When we cross paths with very young dogs, we have a tremendous opportunity to make a positive difference to their physical wellbeing and indeed the course of their whole lives. Conditions like hip dysplasia, elbow dysplasia and medial patella luxation all start developing early, and are massively impacted by the dog’s environment. We can shape home environments by educating owners, and so reduce the chances of these conditions developing – or at least reduce their severity.   

I think that the treatment of juvenile dogs is a niche that is under-appreciated and under-used, in the sense of the many opportunities such encounters present.  When we see a young dog, we have the chance to start building a lifelong relationship with dog and owner, and to have a long-term positive impact on owner, dog, referring vet and our own practice.

Megan and Tanya Grantham chatted about this subject in a recent podcast. These are the points that came up most strongly in their conversation.

The conditions we can impact at a young age

By far the most common condition we can positively impact is hip dysplasia, followed by elbow dysplasia and medial patella luxation. For hip dysplasia, we now know that a diagnosis can be made much earlier than a year of age with PennHIP evaluations. You may have had cases where a young dog was earmarked for surgery for hip dysplasia, but after six rehab treatments had so much improved that the surgeon no longer felt surgery was required. Early interventions can completely change the course of the dog’s life.

When it comes to hip dysplasia, our members’ portal is full of information. Just go to the small animal platform and type in the term in the search bar – you will find informative webinars by Sasha Foster, David Dycus, and many more. One of my biggest takeaways from their webinars is that muscular strength impacts the angulation of the joint. Strengthening and functional exercise, therefore, make a massive difference to the stability of the joint, and to the level of pain experienced by the patient.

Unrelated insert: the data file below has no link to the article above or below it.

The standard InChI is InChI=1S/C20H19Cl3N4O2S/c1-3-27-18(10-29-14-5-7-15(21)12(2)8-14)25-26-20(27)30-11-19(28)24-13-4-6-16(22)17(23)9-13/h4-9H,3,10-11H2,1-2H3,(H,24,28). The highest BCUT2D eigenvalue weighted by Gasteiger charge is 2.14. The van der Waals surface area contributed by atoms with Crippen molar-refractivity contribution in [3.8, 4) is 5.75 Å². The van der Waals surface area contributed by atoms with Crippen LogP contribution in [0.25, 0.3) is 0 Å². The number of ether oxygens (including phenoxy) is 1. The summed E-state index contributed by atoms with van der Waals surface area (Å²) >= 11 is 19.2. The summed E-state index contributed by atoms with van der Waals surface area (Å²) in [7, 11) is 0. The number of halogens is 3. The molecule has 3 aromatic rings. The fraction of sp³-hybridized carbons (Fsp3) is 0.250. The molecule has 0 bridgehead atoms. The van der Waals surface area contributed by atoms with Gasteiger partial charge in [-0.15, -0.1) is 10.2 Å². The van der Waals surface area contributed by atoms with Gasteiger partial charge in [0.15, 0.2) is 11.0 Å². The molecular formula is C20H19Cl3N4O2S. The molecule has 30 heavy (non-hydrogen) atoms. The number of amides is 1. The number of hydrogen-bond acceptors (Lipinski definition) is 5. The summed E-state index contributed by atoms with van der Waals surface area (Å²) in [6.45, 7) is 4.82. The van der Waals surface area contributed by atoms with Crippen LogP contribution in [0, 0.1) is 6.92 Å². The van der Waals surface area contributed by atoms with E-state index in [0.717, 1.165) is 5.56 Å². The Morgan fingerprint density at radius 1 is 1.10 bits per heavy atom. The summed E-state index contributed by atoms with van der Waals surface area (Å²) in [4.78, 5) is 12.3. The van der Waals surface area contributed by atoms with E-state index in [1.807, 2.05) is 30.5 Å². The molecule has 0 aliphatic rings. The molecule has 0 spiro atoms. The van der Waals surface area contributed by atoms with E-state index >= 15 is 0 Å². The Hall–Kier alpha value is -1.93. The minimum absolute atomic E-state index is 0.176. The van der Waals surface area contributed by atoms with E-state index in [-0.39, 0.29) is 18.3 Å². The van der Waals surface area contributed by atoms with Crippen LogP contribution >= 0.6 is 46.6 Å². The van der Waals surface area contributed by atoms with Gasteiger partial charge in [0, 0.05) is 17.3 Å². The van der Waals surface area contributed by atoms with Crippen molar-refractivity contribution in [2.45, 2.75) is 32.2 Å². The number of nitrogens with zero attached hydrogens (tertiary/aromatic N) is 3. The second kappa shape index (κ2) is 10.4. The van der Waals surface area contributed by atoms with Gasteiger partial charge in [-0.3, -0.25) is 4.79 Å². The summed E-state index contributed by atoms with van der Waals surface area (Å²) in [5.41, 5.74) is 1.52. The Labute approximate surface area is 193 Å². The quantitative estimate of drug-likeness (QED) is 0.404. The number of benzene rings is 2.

Elbow dysplasia remains a tricky condition to treat, but early diagnosis will provide additional options in terms of treatment and better long-term outcomes. Being able to work together with a veterinarian and an owner to develop the best surgical intervention and rehabilitation programme can improve long-term outcomes for these patients.

Medial patella ligament luxation remains a slightly controversial subject. Lower grades of luxation can have a positive outcome when managed conservatively, and surgical interventions are not always successful at improving this condition. It is worth taking an experimental approach with these patients to see if they respond positively to non-surgical interventions before you elect for surgery.

What is feasible for the owner?

When it comes to the lifelong management of an orthopaedic condition, owner cooperation and compliance is key. We really need to play open cards with owners regarding the above three conditions. They need to be thoroughly aware of the paths that lie ahead in managing their pet’s condition. Find out what they can afford in terms of time, financial investment and energy. What risks are they willing to take and what risks are they not willing to take? What options are available if Pathway 1 doesn’t work out as planned? What lifestyle and environmental changes are feasible for them, and what is not? Only once all these aspects have been carefully considered can an owner make a well-informed decision on a route to take, and commit to it.